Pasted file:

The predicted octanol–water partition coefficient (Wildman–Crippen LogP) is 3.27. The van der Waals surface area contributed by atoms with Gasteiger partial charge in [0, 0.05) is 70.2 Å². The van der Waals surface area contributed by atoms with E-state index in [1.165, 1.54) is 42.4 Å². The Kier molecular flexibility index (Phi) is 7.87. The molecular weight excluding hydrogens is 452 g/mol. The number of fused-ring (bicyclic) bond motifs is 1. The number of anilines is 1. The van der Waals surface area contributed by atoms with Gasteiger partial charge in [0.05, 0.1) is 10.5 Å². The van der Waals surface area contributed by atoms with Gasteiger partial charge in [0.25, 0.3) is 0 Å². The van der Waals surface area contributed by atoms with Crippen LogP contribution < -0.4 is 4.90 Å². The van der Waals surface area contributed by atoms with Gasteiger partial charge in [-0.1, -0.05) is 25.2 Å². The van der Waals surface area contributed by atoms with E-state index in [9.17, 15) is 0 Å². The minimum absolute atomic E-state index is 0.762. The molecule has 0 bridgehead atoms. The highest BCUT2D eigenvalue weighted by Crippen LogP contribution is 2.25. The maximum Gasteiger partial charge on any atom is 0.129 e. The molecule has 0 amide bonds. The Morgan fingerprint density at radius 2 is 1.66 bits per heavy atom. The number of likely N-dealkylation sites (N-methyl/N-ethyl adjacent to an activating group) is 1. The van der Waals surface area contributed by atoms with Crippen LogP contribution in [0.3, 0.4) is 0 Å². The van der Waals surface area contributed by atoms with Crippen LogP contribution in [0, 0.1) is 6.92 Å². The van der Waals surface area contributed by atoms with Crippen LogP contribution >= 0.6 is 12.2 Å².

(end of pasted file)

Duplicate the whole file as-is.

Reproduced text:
The predicted octanol–water partition coefficient (Wildman–Crippen LogP) is 3.27. The van der Waals surface area contributed by atoms with Gasteiger partial charge in [0, 0.05) is 70.2 Å². The van der Waals surface area contributed by atoms with E-state index in [1.165, 1.54) is 42.4 Å². The Kier molecular flexibility index (Phi) is 7.87. The molecular weight excluding hydrogens is 452 g/mol. The number of fused-ring (bicyclic) bond motifs is 1. The number of anilines is 1. The van der Waals surface area contributed by atoms with Gasteiger partial charge in [0.05, 0.1) is 10.5 Å². The van der Waals surface area contributed by atoms with Gasteiger partial charge in [0.25, 0.3) is 0 Å². The van der Waals surface area contributed by atoms with Crippen LogP contribution < -0.4 is 4.90 Å². The van der Waals surface area contributed by atoms with Gasteiger partial charge in [-0.1, -0.05) is 25.2 Å². The van der Waals surface area contributed by atoms with E-state index in [9.17, 15) is 0 Å². The minimum absolute atomic E-state index is 0.762. The molecule has 0 bridgehead atoms. The highest BCUT2D eigenvalue weighted by Crippen LogP contribution is 2.25. The maximum Gasteiger partial charge on any atom is 0.129 e. The molecule has 0 amide bonds. The Morgan fingerprint density at radius 2 is 1.66 bits per heavy atom. The number of likely N-dealkylation sites (N-methyl/N-ethyl adjacent to an activating group) is 1. The van der Waals surface area contributed by atoms with Crippen LogP contribution in [0.3, 0.4) is 0 Å². The van der Waals surface area contributed by atoms with Crippen LogP contribution in [0, 0.1) is 6.92 Å². The van der Waals surface area contributed by atoms with Crippen LogP contribution >= 0.6 is 12.2 Å².